Mystery fans know that the best way to solve a mystery is to revisit the scene where it began and look for clues. To understand the mysteries of our universe, scientists are trying to go back as far they can to the Big Bang. A new analysis of cosmic microwave background (CMB) radiation data by researchers with the Lawrence Berkeley National Laboratory (Berkeley Lab) has taken the furthest look back through time yet – 100 years to 300,000 years after the Big Bang – and provided tantalizing new hints of clues as to what might have happened.
“We found that the standard picture of an early universe, in which radiation domination was followed by matter domination, holds to the level we can test it with the new data, but there are hints that radiation didn’t give way to matter exactly as expected,” says Eric Linder, a theoretical physicist with Berkeley Lab’s Physics Division and member of the Supernova Cosmology Project. “There appears to be an excess dash of radiation that is not due to CMB photons.”
[msa-ads data-ad-client=”ca-pub-6965588547261395″ data-ad-slot=”7732882042″]
Our knowledge of the Big Bang and the early formation of the universe stems almost entirely from measurements of the CMB, primordial photons set free when the universe cooled enough for particles of radiation and particles of matter to separate. These measurements reveal the CMB’s influence on the growth and development of the large-scale structure we see in the universe today.
Linder, working with Alireza Hojjati and Johan Samsing, who were then visiting scientists at Berkeley Lab, analyzed the latest satellite data from the European Space Agency’s Planck mission and NASA’s Wilkinson Microwave Anisotropy Probe (WMAP), which pushed CMB measurements to higher resolution, lower noise, and more sky coverage than ever before.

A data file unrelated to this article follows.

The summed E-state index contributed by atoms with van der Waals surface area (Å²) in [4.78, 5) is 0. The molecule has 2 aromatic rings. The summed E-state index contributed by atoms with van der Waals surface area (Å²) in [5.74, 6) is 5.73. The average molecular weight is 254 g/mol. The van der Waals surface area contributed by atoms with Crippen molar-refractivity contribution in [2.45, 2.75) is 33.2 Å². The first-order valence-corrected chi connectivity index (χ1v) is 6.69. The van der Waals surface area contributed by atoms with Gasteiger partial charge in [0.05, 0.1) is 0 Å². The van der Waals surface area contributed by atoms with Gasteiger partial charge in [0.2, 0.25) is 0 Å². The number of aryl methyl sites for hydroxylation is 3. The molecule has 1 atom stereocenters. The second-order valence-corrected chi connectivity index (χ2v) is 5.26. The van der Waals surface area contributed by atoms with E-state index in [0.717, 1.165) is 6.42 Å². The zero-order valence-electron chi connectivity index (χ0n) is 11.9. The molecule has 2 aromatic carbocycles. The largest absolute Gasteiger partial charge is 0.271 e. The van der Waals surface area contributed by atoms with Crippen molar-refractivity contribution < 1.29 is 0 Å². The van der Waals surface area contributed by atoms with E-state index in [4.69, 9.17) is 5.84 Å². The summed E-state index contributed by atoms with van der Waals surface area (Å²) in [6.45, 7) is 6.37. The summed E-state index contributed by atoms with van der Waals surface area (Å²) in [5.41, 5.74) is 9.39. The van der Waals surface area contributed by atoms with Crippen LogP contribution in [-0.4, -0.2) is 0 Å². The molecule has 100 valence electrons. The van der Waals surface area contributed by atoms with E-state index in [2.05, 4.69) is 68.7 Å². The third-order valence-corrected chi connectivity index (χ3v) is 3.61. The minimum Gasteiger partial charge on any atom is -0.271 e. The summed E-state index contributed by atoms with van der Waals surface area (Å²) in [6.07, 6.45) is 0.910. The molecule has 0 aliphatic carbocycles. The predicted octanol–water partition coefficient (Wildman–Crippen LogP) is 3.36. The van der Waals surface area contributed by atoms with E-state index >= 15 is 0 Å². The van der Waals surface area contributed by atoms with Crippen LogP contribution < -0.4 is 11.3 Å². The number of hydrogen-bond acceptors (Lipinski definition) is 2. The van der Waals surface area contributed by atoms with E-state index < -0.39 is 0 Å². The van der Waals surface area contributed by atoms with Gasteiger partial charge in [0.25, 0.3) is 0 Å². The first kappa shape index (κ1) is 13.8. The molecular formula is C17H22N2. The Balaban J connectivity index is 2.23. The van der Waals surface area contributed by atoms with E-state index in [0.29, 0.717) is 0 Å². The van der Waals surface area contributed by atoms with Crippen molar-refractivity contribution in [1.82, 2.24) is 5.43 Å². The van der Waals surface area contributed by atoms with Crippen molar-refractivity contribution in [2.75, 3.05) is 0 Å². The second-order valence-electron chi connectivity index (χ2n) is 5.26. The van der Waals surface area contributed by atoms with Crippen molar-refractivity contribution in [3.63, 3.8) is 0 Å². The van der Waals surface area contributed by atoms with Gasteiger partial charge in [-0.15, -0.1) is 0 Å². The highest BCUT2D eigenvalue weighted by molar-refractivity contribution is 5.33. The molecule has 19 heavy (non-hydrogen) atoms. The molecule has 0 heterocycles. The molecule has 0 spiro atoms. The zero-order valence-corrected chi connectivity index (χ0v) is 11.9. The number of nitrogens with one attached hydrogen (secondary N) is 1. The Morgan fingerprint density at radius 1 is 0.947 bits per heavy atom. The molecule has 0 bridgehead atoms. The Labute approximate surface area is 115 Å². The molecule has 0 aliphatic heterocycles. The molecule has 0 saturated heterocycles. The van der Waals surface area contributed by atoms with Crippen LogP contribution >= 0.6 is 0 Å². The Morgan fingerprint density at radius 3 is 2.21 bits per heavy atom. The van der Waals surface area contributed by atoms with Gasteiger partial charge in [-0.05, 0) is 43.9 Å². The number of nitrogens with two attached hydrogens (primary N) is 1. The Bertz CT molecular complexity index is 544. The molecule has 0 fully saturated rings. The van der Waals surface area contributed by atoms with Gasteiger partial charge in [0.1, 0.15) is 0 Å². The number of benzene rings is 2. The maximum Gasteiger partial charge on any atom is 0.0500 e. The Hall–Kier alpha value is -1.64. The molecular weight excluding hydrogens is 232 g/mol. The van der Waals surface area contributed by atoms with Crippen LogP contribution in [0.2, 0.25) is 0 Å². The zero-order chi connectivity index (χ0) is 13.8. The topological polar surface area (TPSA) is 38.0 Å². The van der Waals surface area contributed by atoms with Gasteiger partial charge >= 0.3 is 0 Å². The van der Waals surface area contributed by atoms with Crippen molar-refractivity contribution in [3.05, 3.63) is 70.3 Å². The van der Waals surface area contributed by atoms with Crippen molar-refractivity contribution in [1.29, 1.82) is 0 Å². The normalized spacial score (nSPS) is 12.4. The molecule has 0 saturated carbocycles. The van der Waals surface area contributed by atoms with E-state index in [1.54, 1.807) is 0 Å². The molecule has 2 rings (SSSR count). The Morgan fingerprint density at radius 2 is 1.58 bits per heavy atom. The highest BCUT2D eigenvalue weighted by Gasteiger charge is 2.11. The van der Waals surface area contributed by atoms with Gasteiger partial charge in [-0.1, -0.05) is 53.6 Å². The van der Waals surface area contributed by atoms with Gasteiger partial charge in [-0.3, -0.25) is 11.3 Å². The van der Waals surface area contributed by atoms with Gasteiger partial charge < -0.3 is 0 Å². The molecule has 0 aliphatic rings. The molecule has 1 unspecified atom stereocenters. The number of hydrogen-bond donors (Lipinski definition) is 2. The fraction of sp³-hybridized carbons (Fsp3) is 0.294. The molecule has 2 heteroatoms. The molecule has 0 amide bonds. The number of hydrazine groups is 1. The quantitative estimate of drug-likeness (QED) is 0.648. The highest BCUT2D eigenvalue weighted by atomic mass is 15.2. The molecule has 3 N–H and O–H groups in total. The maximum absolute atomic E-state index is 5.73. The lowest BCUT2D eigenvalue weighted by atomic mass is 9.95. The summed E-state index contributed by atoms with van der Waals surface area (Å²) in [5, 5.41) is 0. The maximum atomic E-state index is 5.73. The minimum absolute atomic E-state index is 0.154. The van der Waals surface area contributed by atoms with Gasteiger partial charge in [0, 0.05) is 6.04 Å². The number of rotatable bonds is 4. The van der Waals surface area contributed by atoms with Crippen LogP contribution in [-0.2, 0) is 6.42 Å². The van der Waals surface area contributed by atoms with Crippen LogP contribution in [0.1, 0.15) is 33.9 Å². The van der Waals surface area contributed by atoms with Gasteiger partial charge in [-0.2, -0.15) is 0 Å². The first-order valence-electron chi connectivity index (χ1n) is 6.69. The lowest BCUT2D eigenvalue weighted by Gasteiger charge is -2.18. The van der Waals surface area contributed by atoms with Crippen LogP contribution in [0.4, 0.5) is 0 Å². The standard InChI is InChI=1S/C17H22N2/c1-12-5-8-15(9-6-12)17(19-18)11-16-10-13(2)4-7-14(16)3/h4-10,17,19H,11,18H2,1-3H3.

“With the Planck and WMAP data we’re really pushing back the frontier and looking further back in the history of the universe, to regions of high energy physics we previously could not access,” Linder says. “While our analysis shows the CMB photon relic afterglow of the Big Bang being followed mainly by dark matter as expected, there was also a deviation from the standard that hints at relativistic particles beyond CMB light.”
Linder says the prime suspects behind these relativistic particles are “wild” versions of neutrinos, the phantomlike subatomic particles that are the second most populous residents (after photons) of today’s universe. The term “wild” is used to distinguish these primordial neutrinos from those expected within particle physics and being observed today. Another suspect is dark energy, the anti-gravitational force that accelerates our universe’s expansion. Again, however, this would be from the dark energy we observe today.
The microwave sky as seen by Planck. Mottled structure of the CMB, the oldest light in the universe, is displayed in the high-latitude regions of the map. The central band is the plane of our galaxy, the Milky Way. (Courtesy of European Space Agency)
“Early dark energy is a class of explanations for the origin of cosmic acceleration that arises in some high energy physics models,” Linder says. “While conventional dark energy, such as the cosmological constant, are diluted to one part in a billion of total energy density around the time of the CMB’s last scattering, early dark energy theories can have 1-to-10 million times more energy density.”
Linder says early dark energy could have been the driver that seven billion years later caused the present cosmic acceleration. Its actual discovery would not only provide new insight into the origin of cosmic acceleration, but perhaps also provide new evidence for string theory and other concepts in high energy physics.
“New experiments for measuring CMB polarization that are already underway, such as the POLARBEAR and SPTpol telescopes, will enable us to further explore primeval physics, Linder says.
Linder, Hojjati and Samsing are the authors of a paper describing these results in the journal Physical Review Letters titled “New Constraints on the Early Expansion History of the Universe.” Hojjati is now with the Institute for the Early Universe in South Korea, and Samsing is with the DARK Cosmology Centre in Denmark.
This research was primarily supported by the DOE Office of Science.
For more about the Supernova Cosmology Project go here